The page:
The method:

                                                    • Assume a statement to be true and see what conclusions you can discern from it. If you find you get a contradiction, you know the initial statement is false as contradictions are always false.
                                                    • It allows you to determine if a statement is false by showing the contradiction.

                                                    For more on this technique, I recommend reading Logic: A Graphic Guide.

                                                    Frightened

                                                    What’s not right in Front of us?

                                                    Here we can use a combination of tools and techniques.

                                                    For example, if you have a team or group of people, you could use what’s called a Premortem and/or Postmortem Analysis. This is an application of mental stimulation and is a great tool for Group Think Mitigation. We could use the 5-Why technique after we have asked what happened. We could also use Algorithmic Thinking where we perform an If-And-Then series of questions.

                                                    Let’s combine the three and see how this can be used:

                                                    • Assume an event has happened or after an event has happened – use 5-Why to identify causes as to why this event happened.
                                                    • Generate a list of reasons for the event with the following simple rules: 1) The more ideas the better; 2) Build on other peoples ideas using them as prompts for your own; 3) Wacky ideas are fine (and sometimes preferred).
                                                    • Ask a series of If-And-Then questions:
                                                    • IF an Active Shooter is spotted AND appropriate signals are in place THEN we should be able to act/respond quicker.
                                                    • This can also be used with Propositional Calculus. For example, “If you are a bird, then you have wings,” could be rephrased as, “You cannot be a bird and not have wings.” It is a proposition using one connective such as: IF-Then. It can then be transformed into an expression using the other connectives “and” and “not” without changing the validity of the statement.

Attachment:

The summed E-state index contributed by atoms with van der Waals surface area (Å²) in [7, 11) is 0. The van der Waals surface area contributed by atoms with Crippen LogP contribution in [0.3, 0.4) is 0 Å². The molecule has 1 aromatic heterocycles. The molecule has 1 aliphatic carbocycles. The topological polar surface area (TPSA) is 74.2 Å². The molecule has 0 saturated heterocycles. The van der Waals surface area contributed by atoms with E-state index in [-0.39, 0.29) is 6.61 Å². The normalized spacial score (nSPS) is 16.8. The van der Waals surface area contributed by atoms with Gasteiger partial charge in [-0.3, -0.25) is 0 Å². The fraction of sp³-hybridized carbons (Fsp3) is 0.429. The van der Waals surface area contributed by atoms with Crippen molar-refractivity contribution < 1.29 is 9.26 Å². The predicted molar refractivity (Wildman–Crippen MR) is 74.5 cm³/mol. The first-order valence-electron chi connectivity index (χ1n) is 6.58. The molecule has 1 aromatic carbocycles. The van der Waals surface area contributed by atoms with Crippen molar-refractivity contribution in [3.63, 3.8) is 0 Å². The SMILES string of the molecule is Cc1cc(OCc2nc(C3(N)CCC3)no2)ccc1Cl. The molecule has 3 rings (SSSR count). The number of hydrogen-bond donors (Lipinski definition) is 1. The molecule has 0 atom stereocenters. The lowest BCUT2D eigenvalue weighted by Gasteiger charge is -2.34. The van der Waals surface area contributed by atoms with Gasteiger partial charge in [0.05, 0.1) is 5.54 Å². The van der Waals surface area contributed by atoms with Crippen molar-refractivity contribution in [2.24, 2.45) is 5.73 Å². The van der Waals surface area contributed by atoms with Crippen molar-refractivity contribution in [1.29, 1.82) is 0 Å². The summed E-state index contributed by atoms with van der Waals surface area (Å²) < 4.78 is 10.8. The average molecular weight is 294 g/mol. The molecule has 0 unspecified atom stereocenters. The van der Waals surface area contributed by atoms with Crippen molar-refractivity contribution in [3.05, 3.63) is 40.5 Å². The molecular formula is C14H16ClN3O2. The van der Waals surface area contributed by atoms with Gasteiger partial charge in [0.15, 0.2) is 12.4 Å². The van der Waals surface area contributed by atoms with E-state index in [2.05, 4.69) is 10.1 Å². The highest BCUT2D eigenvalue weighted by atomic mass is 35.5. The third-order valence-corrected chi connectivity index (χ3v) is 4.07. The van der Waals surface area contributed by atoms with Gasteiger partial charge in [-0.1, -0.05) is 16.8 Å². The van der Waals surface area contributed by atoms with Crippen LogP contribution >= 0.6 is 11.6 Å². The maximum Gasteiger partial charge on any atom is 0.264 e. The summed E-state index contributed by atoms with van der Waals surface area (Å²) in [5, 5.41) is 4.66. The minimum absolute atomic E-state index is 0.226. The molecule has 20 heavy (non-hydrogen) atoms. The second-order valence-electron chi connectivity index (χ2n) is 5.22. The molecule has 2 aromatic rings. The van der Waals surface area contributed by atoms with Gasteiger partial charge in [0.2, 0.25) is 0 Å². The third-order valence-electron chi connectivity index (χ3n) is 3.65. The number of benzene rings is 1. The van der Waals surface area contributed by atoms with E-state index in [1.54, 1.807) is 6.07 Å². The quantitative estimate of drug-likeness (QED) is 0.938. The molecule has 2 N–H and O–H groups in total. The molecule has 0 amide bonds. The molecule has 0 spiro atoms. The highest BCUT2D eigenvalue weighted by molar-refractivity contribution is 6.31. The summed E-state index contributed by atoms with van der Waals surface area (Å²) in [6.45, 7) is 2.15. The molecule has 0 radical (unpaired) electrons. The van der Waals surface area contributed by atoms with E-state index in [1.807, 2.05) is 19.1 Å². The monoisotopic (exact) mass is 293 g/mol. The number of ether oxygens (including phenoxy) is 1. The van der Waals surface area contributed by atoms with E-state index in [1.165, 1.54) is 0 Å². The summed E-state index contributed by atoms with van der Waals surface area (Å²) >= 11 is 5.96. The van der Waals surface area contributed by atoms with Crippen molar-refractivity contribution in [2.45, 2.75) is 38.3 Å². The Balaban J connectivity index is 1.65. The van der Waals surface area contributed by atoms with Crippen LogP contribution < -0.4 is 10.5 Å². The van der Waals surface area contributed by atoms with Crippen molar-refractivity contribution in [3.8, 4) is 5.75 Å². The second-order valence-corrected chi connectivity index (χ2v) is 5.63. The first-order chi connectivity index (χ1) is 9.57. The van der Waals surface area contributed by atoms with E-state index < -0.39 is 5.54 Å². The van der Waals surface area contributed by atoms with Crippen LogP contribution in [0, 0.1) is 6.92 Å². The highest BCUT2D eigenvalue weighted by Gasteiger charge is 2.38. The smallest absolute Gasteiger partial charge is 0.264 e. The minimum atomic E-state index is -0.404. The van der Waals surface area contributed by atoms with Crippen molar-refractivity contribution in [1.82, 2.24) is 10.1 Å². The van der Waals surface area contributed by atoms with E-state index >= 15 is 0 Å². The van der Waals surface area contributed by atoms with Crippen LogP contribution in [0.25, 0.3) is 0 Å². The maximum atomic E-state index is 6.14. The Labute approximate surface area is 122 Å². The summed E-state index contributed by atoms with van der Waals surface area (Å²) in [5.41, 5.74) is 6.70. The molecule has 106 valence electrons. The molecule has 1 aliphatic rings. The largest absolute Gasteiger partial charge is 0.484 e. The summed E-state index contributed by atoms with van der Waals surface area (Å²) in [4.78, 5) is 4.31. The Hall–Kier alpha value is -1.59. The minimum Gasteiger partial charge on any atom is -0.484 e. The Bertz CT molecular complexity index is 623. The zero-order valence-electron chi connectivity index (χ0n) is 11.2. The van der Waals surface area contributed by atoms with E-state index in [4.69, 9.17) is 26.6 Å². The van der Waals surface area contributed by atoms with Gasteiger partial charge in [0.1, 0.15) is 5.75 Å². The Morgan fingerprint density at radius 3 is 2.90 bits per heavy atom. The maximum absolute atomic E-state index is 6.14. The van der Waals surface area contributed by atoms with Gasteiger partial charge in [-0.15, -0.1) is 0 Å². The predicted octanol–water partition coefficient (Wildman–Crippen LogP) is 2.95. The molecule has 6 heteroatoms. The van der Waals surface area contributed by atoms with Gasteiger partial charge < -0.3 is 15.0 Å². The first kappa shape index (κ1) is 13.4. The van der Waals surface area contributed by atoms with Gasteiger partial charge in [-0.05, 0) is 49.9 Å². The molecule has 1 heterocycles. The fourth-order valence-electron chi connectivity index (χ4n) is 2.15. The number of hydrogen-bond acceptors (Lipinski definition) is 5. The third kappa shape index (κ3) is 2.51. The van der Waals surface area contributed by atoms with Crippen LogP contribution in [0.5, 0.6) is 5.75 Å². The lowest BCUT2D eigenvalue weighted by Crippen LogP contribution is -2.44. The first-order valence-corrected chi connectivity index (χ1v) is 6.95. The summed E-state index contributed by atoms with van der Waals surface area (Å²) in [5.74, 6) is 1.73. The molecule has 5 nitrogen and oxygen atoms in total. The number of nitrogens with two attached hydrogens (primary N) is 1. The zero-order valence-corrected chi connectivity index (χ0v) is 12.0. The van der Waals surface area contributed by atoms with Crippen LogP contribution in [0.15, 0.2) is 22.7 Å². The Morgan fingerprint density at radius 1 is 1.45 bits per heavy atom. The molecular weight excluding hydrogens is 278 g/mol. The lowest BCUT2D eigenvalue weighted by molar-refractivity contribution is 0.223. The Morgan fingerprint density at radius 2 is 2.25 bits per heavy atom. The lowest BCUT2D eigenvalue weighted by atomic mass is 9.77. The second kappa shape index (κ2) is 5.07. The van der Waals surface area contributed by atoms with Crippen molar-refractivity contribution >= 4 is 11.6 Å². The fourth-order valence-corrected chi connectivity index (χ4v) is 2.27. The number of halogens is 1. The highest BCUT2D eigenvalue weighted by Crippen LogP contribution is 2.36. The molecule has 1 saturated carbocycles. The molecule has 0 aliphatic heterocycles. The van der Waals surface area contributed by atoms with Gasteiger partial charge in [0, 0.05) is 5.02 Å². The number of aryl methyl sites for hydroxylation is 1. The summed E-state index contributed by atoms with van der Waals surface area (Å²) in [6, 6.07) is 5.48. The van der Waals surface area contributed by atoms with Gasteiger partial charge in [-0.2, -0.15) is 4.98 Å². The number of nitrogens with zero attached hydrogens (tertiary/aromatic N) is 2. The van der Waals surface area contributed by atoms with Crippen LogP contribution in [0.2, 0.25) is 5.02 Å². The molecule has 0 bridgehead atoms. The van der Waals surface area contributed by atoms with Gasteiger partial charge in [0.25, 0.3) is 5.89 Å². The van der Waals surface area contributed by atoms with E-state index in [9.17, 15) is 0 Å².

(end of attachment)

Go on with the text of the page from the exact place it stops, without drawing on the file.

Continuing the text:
At

                                                    Ask what evidence is not being seen, but would be expected for a hypothesis to be true.

                                                      Conduct an Analysis of Competing Hypotheses (ACH). The objective is to identify alternative explanations (hypotheses) and evaluate the evidence that will disconfirm rather than confirm the hypotheses. This is how I reason backwards.

                                                      The method:

                                                      • Brainstorm and list all possible hypotheses (no matter how improbable they may seem). List the hypotheses first then the evidence (think deductive reasoning). You can list the evidence first, then the hypotheses if you prefer (think inductive reasoning).
                                                      • List all significant evidence and arguments relevant to each hypotheses.
                                                      • Reason backwards by creating a divergent systems diagram with each hypotheses from right to left (to mimic backwards reasoning)